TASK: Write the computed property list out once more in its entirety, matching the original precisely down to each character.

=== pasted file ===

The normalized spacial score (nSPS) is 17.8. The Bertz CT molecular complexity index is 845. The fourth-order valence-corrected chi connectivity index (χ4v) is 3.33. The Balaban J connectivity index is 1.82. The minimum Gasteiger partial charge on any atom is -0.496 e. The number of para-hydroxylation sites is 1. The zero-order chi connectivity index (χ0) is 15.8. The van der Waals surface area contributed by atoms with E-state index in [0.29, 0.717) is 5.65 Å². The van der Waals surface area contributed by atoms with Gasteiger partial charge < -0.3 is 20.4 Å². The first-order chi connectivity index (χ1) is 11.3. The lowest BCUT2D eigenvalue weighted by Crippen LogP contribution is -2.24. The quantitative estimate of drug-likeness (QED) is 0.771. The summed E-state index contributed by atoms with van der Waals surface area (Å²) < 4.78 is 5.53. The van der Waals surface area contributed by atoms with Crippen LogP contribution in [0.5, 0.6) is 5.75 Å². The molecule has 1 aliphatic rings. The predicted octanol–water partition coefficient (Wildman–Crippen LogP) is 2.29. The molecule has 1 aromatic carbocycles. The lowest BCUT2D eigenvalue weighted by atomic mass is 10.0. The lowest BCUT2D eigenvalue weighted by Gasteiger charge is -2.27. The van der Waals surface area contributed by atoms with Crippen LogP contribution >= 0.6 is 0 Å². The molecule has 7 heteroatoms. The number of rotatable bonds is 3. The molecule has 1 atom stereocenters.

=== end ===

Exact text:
The normalized spacial score (nSPS) is 17.8. The Bertz CT molecular complexity index is 845. The fourth-order valence-corrected chi connectivity index (χ4v) is 3.33. The Balaban J connectivity index is 1.82. The minimum Gasteiger partial charge on any atom is -0.496 e. The number of para-hydroxylation sites is 1. The zero-order chi connectivity index (χ0) is 15.8. The van der Waals surface area contributed by atoms with E-state index in [0.29, 0.717) is 5.65 Å². The van der Waals surface area contributed by atoms with Gasteiger partial charge < -0.3 is 20.4 Å². The first-order chi connectivity index (χ1) is 11.3. The lowest BCUT2D eigenvalue weighted by Crippen LogP contribution is -2.24. The quantitative estimate of drug-likeness (QED) is 0.771. The summed E-state index contributed by atoms with van der Waals surface area (Å²) < 4.78 is 5.53. The van der Waals surface area contributed by atoms with Crippen LogP contribution in [0.5, 0.6) is 5.75 Å². The molecule has 1 aliphatic rings. The predicted octanol–water partition coefficient (Wildman–Crippen LogP) is 2.29. The molecule has 1 aromatic carbocycles. The lowest BCUT2D eigenvalue weighted by atomic mass is 10.0. The lowest BCUT2D eigenvalue weighted by Gasteiger charge is -2.27. The van der Waals surface area contributed by atoms with Crippen LogP contribution >= 0.6 is 0 Å². The molecule has 7 heteroatoms. The number of rotatable bonds is 3. The molecule has 1 atom stereocenters.